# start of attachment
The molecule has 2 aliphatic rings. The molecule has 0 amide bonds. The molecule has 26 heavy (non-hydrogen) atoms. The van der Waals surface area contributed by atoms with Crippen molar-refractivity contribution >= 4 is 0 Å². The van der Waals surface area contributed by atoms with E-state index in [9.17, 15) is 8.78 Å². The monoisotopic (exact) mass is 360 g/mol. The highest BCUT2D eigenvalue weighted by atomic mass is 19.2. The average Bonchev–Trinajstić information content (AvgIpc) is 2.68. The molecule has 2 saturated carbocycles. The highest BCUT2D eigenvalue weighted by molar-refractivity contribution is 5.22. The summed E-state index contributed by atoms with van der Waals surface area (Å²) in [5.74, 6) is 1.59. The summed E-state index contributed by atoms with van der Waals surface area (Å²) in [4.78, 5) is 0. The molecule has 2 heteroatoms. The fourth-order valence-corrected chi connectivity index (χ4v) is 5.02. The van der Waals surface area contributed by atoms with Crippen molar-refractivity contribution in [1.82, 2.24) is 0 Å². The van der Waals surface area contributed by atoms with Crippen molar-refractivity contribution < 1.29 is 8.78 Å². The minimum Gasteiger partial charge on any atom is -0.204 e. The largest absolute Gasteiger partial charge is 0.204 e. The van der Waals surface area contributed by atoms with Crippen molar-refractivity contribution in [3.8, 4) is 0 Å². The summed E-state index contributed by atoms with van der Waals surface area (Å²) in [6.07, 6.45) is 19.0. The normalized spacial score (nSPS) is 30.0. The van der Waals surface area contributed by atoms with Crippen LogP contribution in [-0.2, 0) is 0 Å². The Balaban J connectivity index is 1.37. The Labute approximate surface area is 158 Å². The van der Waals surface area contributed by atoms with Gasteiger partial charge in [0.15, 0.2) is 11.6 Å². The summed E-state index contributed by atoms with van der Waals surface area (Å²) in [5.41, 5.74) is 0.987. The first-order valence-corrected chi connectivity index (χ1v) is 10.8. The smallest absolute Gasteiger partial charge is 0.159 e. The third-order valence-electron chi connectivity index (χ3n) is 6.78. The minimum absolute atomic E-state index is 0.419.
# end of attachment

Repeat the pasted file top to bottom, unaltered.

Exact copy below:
The molecule has 2 aliphatic rings. The molecule has 0 amide bonds. The molecule has 26 heavy (non-hydrogen) atoms. The van der Waals surface area contributed by atoms with Crippen molar-refractivity contribution >= 4 is 0 Å². The van der Waals surface area contributed by atoms with E-state index in [9.17, 15) is 8.78 Å². The monoisotopic (exact) mass is 360 g/mol. The highest BCUT2D eigenvalue weighted by atomic mass is 19.2. The average Bonchev–Trinajstić information content (AvgIpc) is 2.68. The molecule has 2 saturated carbocycles. The highest BCUT2D eigenvalue weighted by molar-refractivity contribution is 5.22. The summed E-state index contributed by atoms with van der Waals surface area (Å²) in [5.74, 6) is 1.59. The summed E-state index contributed by atoms with van der Waals surface area (Å²) in [4.78, 5) is 0. The molecule has 2 heteroatoms. The fourth-order valence-corrected chi connectivity index (χ4v) is 5.02. The van der Waals surface area contributed by atoms with Crippen molar-refractivity contribution in [1.82, 2.24) is 0 Å². The van der Waals surface area contributed by atoms with Crippen molar-refractivity contribution < 1.29 is 8.78 Å². The minimum Gasteiger partial charge on any atom is -0.204 e. The largest absolute Gasteiger partial charge is 0.204 e. The van der Waals surface area contributed by atoms with Crippen molar-refractivity contribution in [3.8, 4) is 0 Å². The summed E-state index contributed by atoms with van der Waals surface area (Å²) in [6.07, 6.45) is 19.0. The normalized spacial score (nSPS) is 30.0. The van der Waals surface area contributed by atoms with Crippen LogP contribution in [-0.2, 0) is 0 Å². The Balaban J connectivity index is 1.37. The Labute approximate surface area is 158 Å². The van der Waals surface area contributed by atoms with Gasteiger partial charge in [0.15, 0.2) is 11.6 Å². The summed E-state index contributed by atoms with van der Waals surface area (Å²) in [5.41, 5.74) is 0.987. The first-order valence-corrected chi connectivity index (χ1v) is 10.8. The smallest absolute Gasteiger partial charge is 0.159 e. The third-order valence-electron chi connectivity index (χ3n) is 6.78. The minimum absolute atomic E-state index is 0.419.